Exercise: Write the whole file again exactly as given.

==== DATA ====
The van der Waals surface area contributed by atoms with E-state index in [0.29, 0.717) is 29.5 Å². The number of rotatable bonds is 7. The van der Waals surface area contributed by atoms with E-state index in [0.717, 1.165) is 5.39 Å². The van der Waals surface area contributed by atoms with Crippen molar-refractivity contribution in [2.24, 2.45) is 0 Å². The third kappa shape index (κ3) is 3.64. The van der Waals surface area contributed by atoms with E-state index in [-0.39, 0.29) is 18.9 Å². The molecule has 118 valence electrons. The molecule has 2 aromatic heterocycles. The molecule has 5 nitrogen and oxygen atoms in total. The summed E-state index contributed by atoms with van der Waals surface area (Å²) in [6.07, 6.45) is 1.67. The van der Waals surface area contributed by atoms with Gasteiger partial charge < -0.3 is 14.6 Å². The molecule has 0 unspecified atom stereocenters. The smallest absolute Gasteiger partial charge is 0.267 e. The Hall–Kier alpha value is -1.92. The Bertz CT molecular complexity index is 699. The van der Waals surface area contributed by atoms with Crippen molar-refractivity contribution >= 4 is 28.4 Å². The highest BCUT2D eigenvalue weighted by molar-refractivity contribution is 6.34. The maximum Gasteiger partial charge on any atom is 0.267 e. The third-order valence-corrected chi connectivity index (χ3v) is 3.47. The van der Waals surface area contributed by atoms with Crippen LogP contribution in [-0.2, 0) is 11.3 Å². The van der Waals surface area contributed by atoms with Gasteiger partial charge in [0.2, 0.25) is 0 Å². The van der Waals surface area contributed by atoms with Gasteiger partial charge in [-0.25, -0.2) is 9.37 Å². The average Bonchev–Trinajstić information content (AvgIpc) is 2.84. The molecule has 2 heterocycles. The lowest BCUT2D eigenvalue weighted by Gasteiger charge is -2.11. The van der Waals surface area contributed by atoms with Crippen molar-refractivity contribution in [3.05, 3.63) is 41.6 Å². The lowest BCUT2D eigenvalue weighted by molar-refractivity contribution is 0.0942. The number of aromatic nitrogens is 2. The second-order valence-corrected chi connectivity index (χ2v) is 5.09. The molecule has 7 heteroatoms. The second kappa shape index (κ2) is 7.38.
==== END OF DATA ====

The van der Waals surface area contributed by atoms with E-state index in [0.29, 0.717) is 29.5 Å². The number of rotatable bonds is 7. The van der Waals surface area contributed by atoms with E-state index in [0.717, 1.165) is 5.39 Å². The van der Waals surface area contributed by atoms with Crippen molar-refractivity contribution in [2.24, 2.45) is 0 Å². The third kappa shape index (κ3) is 3.64. The van der Waals surface area contributed by atoms with E-state index in [-0.39, 0.29) is 18.9 Å². The molecule has 118 valence electrons. The molecule has 2 aromatic heterocycles. The molecule has 5 nitrogen and oxygen atoms in total. The summed E-state index contributed by atoms with van der Waals surface area (Å²) in [6.07, 6.45) is 1.67. The van der Waals surface area contributed by atoms with Gasteiger partial charge < -0.3 is 14.6 Å². The molecule has 0 unspecified atom stereocenters. The smallest absolute Gasteiger partial charge is 0.267 e. The Hall–Kier alpha value is -1.92. The Bertz CT molecular complexity index is 699. The van der Waals surface area contributed by atoms with Crippen molar-refractivity contribution >= 4 is 28.4 Å². The highest BCUT2D eigenvalue weighted by molar-refractivity contribution is 6.34. The maximum Gasteiger partial charge on any atom is 0.267 e. The third-order valence-corrected chi connectivity index (χ3v) is 3.47. The van der Waals surface area contributed by atoms with Crippen LogP contribution in [-0.2, 0) is 11.3 Å². The van der Waals surface area contributed by atoms with Gasteiger partial charge in [0.2, 0.25) is 0 Å². The van der Waals surface area contributed by atoms with Gasteiger partial charge in [-0.25, -0.2) is 9.37 Å². The average Bonchev–Trinajstić information content (AvgIpc) is 2.84. The molecule has 2 heterocycles. The lowest BCUT2D eigenvalue weighted by Gasteiger charge is -2.11. The van der Waals surface area contributed by atoms with Crippen molar-refractivity contribution in [3.05, 3.63) is 41.6 Å². The lowest BCUT2D eigenvalue weighted by molar-refractivity contribution is 0.0942. The number of aromatic nitrogens is 2. The second-order valence-corrected chi connectivity index (χ2v) is 5.09. The molecule has 7 heteroatoms. The second kappa shape index (κ2) is 7.38.